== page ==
Would it be possible to write and authorize the will at a lawyer
office but to not writing in the will the steps to follow regarding
her properties but, instead writing them down in a easily-changeable
Generally speaking, a will does not contain that level of detail. Most decisions regarding the disposition of individual properties are left in the discretion of the executor.
More often, dollar amounts or percentages or general types of assets are left to particular people, and the decision regarding how to accomplish this is reserved for the people dealing with the situation as it actually is at death.
When Alice will make any changes in this document, she probably wants
to notify her executors, but not needing to notify her lawyer, since
the actual will document is not changing.
At 30 she may want to add that 10% of her money should go to a charity
helping kids with some kind of heart disease that she would have had
and was cured. At 31 she buys a small land and decides that after her
death that small land should be donated to the church she was part of.
Now, for all these little or bigger changes, she won’t have to notify
the lawyer but because the will was already written mentioning this
signed document kept securely, she would just have to change this
printed document every time and sign it.
In U.S. jurisdictions that have adopted the Uniform Probate Code, there is a concept called a memorandum of disposition. The will refers to the existence of such a document and it lists items of tangible personal property and the person who is to receive them, and is then signed and dated without witnesses or notarization. In the U.S. this is limited to tangible personal property and this is allowed only in a minority of U.S. states.
I believe, but do not know, that this was an idea copies from an Australian state.
To my knowledge, no European country has an equivalent provision.
Instead, any changes to the content of a formal will would have to be done in a notarized codicil (i.e. "amendment") to the existing will, or by revoking the existing will in its entirety and writing a new one.
Honestly, this is much easier to do now than it used to be, with the magic of word processors, but each codicil and new will would have to be witnessed and notarized just as the original will was.
Common law jurisdictions also have documents known as revocable trusts that are used as will substitutes. These can be amended with fewer formalities than a will (typically just a notarized signature without witnesses). But, these kinds of trusts are unavailable or rare in countries outside the common law legal tradition.
In part, revocable trusts have no arisen in non-common law countries because the process of settling up the affairs of a decedent is done mostly non-judicially with the counsel of a notary who is a trained legal professional in those jurisdictions who is also an official record keeper of various kinds of important legal documents eliminating concerns about authenticity and the capacity of the people who signed the documents, to a great extent. In contrast, in the U.S. the probate process necessary to implement a will or adjudicate the estate of someone who died without a will, is very expensive and time consuming in some states and involves pervasive court oversight.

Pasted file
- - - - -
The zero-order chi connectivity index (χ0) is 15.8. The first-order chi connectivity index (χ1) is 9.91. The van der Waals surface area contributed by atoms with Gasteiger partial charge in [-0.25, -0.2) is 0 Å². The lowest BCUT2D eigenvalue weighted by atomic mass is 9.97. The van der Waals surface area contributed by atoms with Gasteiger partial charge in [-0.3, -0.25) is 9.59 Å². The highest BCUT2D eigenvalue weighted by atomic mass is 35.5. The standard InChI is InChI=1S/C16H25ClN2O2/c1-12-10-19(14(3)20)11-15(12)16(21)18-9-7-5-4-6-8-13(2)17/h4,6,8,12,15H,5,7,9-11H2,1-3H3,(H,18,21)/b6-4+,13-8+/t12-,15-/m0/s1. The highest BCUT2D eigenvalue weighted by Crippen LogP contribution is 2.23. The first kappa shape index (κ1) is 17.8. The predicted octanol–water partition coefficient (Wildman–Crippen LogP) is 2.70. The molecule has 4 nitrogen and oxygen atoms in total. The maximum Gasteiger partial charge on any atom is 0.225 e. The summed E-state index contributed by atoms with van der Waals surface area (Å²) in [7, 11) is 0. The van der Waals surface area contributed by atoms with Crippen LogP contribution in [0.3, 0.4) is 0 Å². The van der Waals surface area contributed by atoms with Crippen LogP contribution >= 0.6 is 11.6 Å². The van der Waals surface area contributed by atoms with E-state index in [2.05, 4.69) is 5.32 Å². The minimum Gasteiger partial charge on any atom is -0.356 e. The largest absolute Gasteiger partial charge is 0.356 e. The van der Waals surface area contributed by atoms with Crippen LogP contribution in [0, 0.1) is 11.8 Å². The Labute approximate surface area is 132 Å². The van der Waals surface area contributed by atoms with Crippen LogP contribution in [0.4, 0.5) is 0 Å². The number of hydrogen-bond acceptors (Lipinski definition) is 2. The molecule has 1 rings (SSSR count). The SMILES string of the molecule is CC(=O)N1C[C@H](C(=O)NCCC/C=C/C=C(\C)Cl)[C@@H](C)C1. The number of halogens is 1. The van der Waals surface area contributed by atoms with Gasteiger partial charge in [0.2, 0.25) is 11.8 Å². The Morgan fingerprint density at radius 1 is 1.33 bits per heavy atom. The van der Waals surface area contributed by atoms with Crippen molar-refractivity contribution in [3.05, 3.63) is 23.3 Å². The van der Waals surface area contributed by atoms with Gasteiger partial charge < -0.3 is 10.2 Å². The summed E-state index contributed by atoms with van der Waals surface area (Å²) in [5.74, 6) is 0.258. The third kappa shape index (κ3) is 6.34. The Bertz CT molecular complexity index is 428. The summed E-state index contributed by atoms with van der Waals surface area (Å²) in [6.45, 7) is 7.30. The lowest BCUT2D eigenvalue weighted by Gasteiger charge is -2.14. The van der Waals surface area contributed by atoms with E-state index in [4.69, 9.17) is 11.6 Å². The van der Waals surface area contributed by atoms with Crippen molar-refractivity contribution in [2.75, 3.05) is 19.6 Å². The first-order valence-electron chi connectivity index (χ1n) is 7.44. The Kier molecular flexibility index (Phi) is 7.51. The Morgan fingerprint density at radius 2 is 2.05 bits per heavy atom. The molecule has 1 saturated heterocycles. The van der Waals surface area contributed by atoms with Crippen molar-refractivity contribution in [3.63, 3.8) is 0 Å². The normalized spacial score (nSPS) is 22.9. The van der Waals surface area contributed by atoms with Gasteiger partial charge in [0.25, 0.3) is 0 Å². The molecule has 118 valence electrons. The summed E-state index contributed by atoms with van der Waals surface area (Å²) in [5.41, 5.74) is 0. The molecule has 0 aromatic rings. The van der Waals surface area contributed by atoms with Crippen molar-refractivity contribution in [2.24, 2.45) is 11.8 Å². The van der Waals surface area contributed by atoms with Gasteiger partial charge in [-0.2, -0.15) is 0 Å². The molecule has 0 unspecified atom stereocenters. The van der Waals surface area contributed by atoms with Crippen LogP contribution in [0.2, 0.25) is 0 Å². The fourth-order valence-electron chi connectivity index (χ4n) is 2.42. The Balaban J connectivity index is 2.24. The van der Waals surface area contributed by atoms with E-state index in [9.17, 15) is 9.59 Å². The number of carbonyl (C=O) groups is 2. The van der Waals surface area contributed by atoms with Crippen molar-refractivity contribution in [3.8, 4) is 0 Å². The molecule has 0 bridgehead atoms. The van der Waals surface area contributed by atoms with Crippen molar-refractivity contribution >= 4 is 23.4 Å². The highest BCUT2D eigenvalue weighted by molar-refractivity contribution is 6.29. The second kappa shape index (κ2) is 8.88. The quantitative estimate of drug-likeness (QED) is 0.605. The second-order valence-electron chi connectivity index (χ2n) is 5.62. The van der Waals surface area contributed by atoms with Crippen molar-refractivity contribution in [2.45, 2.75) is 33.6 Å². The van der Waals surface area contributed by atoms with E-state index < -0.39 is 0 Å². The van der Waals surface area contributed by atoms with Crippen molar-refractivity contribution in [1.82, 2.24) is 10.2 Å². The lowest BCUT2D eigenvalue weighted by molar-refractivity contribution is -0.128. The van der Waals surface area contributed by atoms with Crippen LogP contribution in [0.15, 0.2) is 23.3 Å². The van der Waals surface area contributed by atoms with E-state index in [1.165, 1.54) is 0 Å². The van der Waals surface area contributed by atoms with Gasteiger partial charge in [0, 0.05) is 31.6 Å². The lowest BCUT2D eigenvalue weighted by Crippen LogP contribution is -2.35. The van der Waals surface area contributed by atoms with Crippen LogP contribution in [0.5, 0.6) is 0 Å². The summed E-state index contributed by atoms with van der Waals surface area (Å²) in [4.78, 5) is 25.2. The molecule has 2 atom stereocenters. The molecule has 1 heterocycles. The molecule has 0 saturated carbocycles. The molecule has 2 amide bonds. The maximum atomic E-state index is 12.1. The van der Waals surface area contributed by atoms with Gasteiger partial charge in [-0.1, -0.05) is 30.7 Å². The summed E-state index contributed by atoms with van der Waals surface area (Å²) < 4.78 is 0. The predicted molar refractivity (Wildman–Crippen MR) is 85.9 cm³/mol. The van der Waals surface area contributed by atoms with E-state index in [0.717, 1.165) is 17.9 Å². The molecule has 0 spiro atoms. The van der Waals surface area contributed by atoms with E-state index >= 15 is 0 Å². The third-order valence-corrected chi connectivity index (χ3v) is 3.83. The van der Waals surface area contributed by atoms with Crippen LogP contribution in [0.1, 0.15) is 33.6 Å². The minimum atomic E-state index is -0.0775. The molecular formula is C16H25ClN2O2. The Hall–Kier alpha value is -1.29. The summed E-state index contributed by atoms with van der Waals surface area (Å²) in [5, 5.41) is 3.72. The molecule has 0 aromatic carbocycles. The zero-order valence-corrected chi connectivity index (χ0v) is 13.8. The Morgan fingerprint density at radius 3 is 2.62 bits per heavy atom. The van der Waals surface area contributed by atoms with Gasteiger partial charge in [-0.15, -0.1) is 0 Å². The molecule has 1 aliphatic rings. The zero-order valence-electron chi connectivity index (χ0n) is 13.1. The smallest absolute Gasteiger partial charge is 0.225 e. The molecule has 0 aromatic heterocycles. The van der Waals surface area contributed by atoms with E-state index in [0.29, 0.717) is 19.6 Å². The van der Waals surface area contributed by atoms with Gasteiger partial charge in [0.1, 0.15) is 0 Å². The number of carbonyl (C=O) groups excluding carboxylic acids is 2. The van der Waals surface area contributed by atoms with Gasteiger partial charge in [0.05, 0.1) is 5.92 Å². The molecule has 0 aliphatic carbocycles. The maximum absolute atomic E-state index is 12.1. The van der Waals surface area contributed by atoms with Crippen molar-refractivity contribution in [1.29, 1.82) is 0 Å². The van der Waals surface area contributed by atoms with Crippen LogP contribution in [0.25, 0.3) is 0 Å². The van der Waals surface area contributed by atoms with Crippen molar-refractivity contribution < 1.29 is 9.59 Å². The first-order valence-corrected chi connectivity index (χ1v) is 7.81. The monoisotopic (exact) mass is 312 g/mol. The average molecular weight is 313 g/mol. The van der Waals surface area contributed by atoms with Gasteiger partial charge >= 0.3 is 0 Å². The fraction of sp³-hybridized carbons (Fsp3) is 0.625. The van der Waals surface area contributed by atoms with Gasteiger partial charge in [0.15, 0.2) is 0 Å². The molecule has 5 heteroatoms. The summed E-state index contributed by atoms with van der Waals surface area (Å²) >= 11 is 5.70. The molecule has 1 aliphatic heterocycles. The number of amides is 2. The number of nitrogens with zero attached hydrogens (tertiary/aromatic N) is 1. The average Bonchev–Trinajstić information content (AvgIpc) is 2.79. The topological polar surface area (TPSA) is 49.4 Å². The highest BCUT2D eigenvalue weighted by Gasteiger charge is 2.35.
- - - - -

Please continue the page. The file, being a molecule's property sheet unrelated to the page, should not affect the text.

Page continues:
So, civil law countries didn't have the practical need and desire to avoid probate that is common in civil law jurisdictions.
Another example would be that at 20 years of age, she will write in
that document that she wants to be cremated and her ash to be put in
the ground, but at 23 years of age she adds that the ash should be put
in the ground and also plant a tree. Maybe at 26 she updates the piece
of paper and says: part of the ash should be put in the ground and
plant a fig tree, and the other part in a river.
Provisions regarding the disposition of one's body at death are not generally included in the will itself. Disposition of someone's body and the conduct of the funeral typically takes place within several days or at most a couple weeks after a death, with planning usually beginning within 24 to 48 hours after the death is discovered. But, this is insufficient time to be sure that one has located the official will to be located and authenticated, and for any dispute regarding the will's validity to be resolved.
More often, a separate document, often drawn up with the help of clergy from the person's church, or with the help of a funeral home director, specifies the disposition of a person's body and their funeral wishes.
In many jurisdictions this document has no legal force and the ultimate decision is vested in the next of kin or the executor. In other jurisdictions, there is a separate document in addition to the will that has legal force and is often executed with similar formalities. I do not know the relevant rule for Romania. Either way, the decedent's next of kin usually honor those wishes whether they were binding or not, out of moral obligation, and it isn't as if the dead person has an ability to complaint if they don't.